At least this misery is improving my Germanmain
Our diarist Anthea Kreston is struggling to get back to full speed.
Adore Everything. That is what I heard the other day in an interview on NPR of the actor Jeffrey Tambor – an actor I love for his roles in Arrested Development and Transparent. He was being asked what the best piece of advice he could offer – and he said just that, “Adore Everything”. It is vague yet powerful – don’t worry about what the future may bring, what your goals or destiny may be – adore your path, take your happiness with you – it doesn’t depend on what you are doing, but rather how you are doing what you are doing.
I am actually doing rather shitty these days. I feel better, rehearse a bit, have some German tutor sessions, then I crash again. I can barely walk, can only drive for short distances, and forget about sitting. It is only standing or lying down for me. This procedure I had is taking it’s sweet time on the recovery path, and it is really really hard to adore it. They think my cyst may have been infected for years, and that is why my recovery will take longer. I am a little depressed, for sure, but not too – my daughters hang out with me in bed and we color and read books and stuff. And I practice lying down. And my German is improving. But I walk slowly and painfully, and I can’t do a lot of stuff that I was taking for granted, and can’t do stuff that I really think I need to be doing.
I meant to write about Intonation today, and although it is a really cool topic, it just wasn’t floating my boat. Maybe next time. For some reason (probably because it is recommendation writing time of the year) I have been in touch with a lot of old students and friends. And I do Adore All of Them. Some have “made it” in the music world – some as alternative violinists – heavy metal Irish, Grapelli, traditional folk – some in orchestras or chamber groups – some as public school music teachers, wedding music planners. Some are in business, the Peace Corps, teaching English in exotic locations, biologists, actors, mechanics, cashiers, delivery boys.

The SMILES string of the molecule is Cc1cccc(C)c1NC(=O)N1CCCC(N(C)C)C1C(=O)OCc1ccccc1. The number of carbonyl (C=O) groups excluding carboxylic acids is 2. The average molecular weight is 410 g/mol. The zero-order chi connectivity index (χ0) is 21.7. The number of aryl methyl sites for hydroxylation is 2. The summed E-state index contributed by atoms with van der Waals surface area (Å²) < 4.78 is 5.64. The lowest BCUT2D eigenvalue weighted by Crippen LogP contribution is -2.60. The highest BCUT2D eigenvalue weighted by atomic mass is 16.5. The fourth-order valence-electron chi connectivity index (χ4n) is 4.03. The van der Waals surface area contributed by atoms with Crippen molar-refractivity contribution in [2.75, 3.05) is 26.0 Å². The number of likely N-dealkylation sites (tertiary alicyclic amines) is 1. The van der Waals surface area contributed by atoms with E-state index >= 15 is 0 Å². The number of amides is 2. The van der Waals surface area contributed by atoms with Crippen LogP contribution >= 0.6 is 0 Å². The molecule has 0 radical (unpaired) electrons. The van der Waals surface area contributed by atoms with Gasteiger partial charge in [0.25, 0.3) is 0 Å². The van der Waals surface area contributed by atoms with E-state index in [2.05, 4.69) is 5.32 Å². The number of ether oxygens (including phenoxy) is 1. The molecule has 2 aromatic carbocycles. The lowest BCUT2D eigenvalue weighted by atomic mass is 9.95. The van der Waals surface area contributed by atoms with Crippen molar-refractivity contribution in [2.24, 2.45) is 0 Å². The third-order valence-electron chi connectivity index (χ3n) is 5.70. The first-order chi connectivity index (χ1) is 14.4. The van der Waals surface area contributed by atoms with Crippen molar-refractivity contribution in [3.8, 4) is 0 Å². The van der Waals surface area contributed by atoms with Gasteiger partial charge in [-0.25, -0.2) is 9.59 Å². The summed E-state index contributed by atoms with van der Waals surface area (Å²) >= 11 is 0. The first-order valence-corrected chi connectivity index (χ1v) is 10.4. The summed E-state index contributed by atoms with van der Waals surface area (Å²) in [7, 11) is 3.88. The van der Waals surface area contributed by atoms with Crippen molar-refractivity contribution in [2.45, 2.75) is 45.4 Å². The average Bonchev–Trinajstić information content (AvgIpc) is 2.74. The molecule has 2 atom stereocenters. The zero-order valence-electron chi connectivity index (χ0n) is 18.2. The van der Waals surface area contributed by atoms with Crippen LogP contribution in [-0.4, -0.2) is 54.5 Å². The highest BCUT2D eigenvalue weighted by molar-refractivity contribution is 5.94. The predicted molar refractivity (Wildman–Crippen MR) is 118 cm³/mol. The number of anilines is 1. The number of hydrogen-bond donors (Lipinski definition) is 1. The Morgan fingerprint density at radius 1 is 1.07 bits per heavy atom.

My friend, who just had a baby, told me I should watch TV so I would stay in bed. She suggested the Handmaids Tale – just what I need for a quick pick-me-up – a dystopian future based on female sexual slavery. I read the book many years ago and it is something that you can never shake. Like 1984 or The Jungle. But anyway, I tried it. And you will never guess what – in episode 7, there is a young woman who is a freedom fighter – she saves a man and is as good with inserting a catheter as with a gun. And guess what – there she is, my old violin student – and she was amazing! The star of the episode – they should hear her play a Bach fugue! Spectacular. Go Rosa Gillmore!
So here is some more advice from Jeffrey Tambor – and these tidbits work amazingly well for musicians.
1- “Learn to love destruction” I always tell my students to not fear ugly sounds – to get better you have to fight through the badness – if you avoid it and make everything pretty you will stay stuck in your teeny box.
2- “Don’t be afraid of being afraid” When you are scared, it means you are in a new place, but that is ok – accept your fear and know it comes from loving what you are doing.
3- “Come to rehearsal with a sense of play” This is essential. I once asked one of the Emerson’s how they had stayed together so long, and he said sense of humor. Goof around, disintegrate tension, keep light.
4- “Be open” Good, satisfying musical experiences are filled with confidence – and the only way to be confident is to be open, and to know what you want – then you can grab it with both hands and just do it.
5- “Take your personal losses out in your art” We all lose something or someone. Take that loss and use it – it is one of our biggest gifts – bring your whole life to your music, and the things you lost will be found again.
And also, of course, Adore Everything.